A Maryland teenager who never got in trouble before beating his mother to death with a baseball bat after an argument over his grades was sentenced to life in prison Friday.

Lewin C. Powell III, 17, received the news about his sentence the way relatives and friends testified he dealt with everything: stoically, with no visible anger. The sentence does include a possibility of parole.

Baltimore County Circuit Judge Kathleen G. Cox recommended Powell serve at least part of his sentence at the Patuxent Institute, a maximum-security psychiatric facility with a program for young offenders. But Powell's immediate future will be in the state prison system.

The teenager's attorneys asked Cox to suspend all but 20 years of his sentence. While attorney Shanell Kathleen Harleston has said Powell suffers from psychiatric problems and "just snapped" the day he attacked his mother, Cox rejected that characterization.

"This wasn't some snap thing," Cox said. "Mrs. Powell's death took hours. She begged to live. She tried multiple times to escape."

Powell was a 16-year-old sophomore honor student at a prestigious private school last May when he attacked his mother, 39-year-old Donna R. Campbell-Powell, at their home in suburban Towson.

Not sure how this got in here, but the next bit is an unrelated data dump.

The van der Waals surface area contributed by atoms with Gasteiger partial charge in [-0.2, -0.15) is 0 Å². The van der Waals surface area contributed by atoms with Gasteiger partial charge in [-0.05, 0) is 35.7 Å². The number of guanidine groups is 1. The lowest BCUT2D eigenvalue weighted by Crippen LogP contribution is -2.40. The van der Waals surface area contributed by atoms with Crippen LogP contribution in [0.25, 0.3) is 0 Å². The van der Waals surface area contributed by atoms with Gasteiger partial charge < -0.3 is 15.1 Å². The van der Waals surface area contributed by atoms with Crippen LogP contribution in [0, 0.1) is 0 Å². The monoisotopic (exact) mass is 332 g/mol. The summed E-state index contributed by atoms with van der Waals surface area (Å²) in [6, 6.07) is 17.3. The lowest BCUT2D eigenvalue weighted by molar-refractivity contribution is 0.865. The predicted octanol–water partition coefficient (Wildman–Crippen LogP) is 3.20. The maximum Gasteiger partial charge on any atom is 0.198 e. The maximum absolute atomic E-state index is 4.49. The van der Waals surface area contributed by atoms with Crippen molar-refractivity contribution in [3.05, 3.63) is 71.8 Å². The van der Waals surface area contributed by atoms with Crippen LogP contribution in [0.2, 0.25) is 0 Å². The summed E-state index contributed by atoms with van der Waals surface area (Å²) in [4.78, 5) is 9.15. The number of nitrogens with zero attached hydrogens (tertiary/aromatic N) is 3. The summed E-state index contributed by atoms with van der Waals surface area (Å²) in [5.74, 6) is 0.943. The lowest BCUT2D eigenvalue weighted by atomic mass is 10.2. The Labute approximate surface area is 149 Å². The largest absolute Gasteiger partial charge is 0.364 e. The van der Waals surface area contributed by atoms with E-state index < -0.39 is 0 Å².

Powell told police that after he beat her to death, he went to sleep with a plan to kill his father, Lewin C. Powell Jr. The next morning, he awoke and used the same bat to start beating his father, who had gotten home late from work and was sleeping on a sofa. The elder Powell talked his son out of killing him.

Powell will be eligible for parole in 15 years. But parole for an offender serving a life sentence in Maryland requires the approval of the governor, and that hasn't happened since 1994.

Harleston remained optimistic that Powell would buck that trend, calling her client "exceptional."